It should be noted that the phrase “burn shells” used in these passages and elsewhere is probably intended to be understood as a reference to incendiary bombs the use of which in civilian-inhabited areas is regarded as a heinous crime against humanity. Cluster bombs are, of course, totally banned. The reference to “bombs that emit gas” might have been intended to evoke a response of revulsion and horror.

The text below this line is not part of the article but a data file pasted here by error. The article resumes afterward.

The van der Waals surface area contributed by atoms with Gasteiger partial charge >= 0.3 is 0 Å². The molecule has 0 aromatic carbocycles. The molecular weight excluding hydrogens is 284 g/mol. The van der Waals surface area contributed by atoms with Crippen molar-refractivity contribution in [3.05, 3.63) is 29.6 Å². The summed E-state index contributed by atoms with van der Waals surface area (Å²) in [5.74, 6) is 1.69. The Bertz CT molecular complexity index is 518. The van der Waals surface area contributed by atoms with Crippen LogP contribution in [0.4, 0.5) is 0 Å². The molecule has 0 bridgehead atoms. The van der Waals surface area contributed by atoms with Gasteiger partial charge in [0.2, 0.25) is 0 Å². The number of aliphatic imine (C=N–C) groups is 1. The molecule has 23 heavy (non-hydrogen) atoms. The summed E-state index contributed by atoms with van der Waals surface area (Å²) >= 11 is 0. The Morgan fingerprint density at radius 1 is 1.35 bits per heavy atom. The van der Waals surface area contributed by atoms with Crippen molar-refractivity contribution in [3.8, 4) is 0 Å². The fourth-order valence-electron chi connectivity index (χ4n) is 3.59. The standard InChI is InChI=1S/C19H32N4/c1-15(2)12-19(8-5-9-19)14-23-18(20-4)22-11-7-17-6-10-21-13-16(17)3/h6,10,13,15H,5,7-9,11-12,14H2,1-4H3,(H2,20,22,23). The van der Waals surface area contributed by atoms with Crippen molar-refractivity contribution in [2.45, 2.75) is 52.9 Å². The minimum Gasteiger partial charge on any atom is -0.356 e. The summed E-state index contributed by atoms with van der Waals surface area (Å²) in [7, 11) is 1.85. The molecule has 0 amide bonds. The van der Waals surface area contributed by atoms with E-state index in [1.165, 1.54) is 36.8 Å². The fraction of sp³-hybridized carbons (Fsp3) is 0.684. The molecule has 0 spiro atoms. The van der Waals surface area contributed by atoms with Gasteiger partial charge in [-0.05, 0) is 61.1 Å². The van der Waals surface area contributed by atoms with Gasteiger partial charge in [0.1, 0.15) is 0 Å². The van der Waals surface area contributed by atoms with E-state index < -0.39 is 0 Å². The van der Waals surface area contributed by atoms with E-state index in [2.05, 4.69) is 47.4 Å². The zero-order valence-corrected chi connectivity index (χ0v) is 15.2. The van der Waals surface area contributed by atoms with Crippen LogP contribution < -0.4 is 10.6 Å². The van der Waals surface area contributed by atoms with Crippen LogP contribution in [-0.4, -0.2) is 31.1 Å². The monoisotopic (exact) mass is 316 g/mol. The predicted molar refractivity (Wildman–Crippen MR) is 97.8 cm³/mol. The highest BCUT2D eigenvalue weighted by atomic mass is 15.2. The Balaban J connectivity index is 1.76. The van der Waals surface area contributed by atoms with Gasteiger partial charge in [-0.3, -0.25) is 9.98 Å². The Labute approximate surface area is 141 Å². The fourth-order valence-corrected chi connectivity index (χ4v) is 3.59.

Bombing of St. Anthany’s (sic.) Ground? The basis of the alleged bombing of the church premises (which is also a ‘war crime’) is probably the section of the UTHR-J report which describes the venue as a place where “thousands” of civilians had found refuge and a narrative it contains of an unnamed heroic character who not only survived the army onslaught but, at great risk to himself, helped the others in peril. The narrative reads as follows: